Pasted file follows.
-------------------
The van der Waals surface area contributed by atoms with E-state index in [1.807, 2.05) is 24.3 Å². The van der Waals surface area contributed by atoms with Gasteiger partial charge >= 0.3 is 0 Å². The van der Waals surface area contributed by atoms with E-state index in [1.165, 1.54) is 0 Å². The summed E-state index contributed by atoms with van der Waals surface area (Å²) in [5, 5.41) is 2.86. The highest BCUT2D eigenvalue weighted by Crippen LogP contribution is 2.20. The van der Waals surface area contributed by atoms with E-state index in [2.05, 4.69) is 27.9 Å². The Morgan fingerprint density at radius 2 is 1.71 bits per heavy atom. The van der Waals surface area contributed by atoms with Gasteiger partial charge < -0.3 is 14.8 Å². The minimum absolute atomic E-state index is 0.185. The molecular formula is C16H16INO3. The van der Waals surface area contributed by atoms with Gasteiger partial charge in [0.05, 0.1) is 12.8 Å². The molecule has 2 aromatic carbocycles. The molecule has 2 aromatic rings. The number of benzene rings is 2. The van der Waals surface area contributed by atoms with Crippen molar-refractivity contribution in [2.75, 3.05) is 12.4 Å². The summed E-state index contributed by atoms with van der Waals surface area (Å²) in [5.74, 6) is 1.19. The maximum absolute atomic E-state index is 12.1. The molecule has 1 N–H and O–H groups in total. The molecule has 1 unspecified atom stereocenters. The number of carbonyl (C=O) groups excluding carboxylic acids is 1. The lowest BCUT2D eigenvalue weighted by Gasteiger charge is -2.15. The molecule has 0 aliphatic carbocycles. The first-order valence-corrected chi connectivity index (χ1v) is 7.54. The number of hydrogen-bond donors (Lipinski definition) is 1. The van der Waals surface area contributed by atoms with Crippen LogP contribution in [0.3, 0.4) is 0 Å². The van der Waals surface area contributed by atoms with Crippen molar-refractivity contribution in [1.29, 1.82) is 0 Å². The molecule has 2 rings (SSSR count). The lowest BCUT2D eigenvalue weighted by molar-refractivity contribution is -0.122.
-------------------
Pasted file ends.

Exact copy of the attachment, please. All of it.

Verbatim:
The van der Waals surface area contributed by atoms with E-state index in [1.807, 2.05) is 24.3 Å². The van der Waals surface area contributed by atoms with Gasteiger partial charge >= 0.3 is 0 Å². The van der Waals surface area contributed by atoms with E-state index in [1.165, 1.54) is 0 Å². The summed E-state index contributed by atoms with van der Waals surface area (Å²) in [5, 5.41) is 2.86. The highest BCUT2D eigenvalue weighted by Crippen LogP contribution is 2.20. The van der Waals surface area contributed by atoms with E-state index in [2.05, 4.69) is 27.9 Å². The Morgan fingerprint density at radius 2 is 1.71 bits per heavy atom. The van der Waals surface area contributed by atoms with Gasteiger partial charge < -0.3 is 14.8 Å². The minimum absolute atomic E-state index is 0.185. The molecular formula is C16H16INO3. The van der Waals surface area contributed by atoms with Gasteiger partial charge in [0.05, 0.1) is 12.8 Å². The molecule has 2 aromatic carbocycles. The molecule has 2 aromatic rings. The number of benzene rings is 2. The van der Waals surface area contributed by atoms with Crippen molar-refractivity contribution in [2.75, 3.05) is 12.4 Å². The summed E-state index contributed by atoms with van der Waals surface area (Å²) in [5.74, 6) is 1.19. The maximum absolute atomic E-state index is 12.1. The molecule has 1 N–H and O–H groups in total. The molecule has 1 unspecified atom stereocenters. The number of carbonyl (C=O) groups excluding carboxylic acids is 1. The lowest BCUT2D eigenvalue weighted by Gasteiger charge is -2.15. The molecule has 0 aliphatic carbocycles. The first-order valence-corrected chi connectivity index (χ1v) is 7.54. The number of hydrogen-bond donors (Lipinski definition) is 1. The van der Waals surface area contributed by atoms with Crippen LogP contribution in [0.3, 0.4) is 0 Å². The van der Waals surface area contributed by atoms with Crippen molar-refractivity contribution in [1.29, 1.82) is 0 Å². The molecule has 2 rings (SSSR count). The lowest BCUT2D eigenvalue weighted by molar-refractivity contribution is -0.122.